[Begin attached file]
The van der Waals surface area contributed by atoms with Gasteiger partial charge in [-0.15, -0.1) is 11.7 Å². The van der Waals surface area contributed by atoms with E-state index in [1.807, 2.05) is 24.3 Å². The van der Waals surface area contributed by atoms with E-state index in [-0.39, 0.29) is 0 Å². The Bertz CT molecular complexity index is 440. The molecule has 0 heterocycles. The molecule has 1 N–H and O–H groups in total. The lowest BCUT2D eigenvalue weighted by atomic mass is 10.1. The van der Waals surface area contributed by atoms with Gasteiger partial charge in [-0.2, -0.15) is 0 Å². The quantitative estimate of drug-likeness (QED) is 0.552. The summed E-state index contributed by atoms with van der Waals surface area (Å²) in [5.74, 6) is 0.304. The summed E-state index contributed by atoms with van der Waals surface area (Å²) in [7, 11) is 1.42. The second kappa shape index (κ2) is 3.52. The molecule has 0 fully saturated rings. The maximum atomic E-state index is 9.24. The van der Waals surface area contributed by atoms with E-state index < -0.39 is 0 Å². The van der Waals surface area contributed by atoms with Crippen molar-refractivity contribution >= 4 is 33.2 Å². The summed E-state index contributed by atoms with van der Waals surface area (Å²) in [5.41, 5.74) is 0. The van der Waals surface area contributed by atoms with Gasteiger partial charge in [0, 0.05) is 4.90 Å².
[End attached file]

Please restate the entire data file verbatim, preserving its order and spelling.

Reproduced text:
The van der Waals surface area contributed by atoms with Gasteiger partial charge in [-0.15, -0.1) is 11.7 Å². The van der Waals surface area contributed by atoms with E-state index in [1.807, 2.05) is 24.3 Å². The van der Waals surface area contributed by atoms with E-state index in [-0.39, 0.29) is 0 Å². The Bertz CT molecular complexity index is 440. The molecule has 0 heterocycles. The molecule has 1 N–H and O–H groups in total. The lowest BCUT2D eigenvalue weighted by atomic mass is 10.1. The van der Waals surface area contributed by atoms with Gasteiger partial charge in [-0.2, -0.15) is 0 Å². The quantitative estimate of drug-likeness (QED) is 0.552. The summed E-state index contributed by atoms with van der Waals surface area (Å²) in [5.74, 6) is 0.304. The summed E-state index contributed by atoms with van der Waals surface area (Å²) in [7, 11) is 1.42. The second kappa shape index (κ2) is 3.52. The molecule has 0 fully saturated rings. The maximum atomic E-state index is 9.24. The van der Waals surface area contributed by atoms with E-state index < -0.39 is 0 Å². The van der Waals surface area contributed by atoms with Crippen molar-refractivity contribution >= 4 is 33.2 Å². The summed E-state index contributed by atoms with van der Waals surface area (Å²) in [5.41, 5.74) is 0. The van der Waals surface area contributed by atoms with Gasteiger partial charge in [0, 0.05) is 4.90 Å².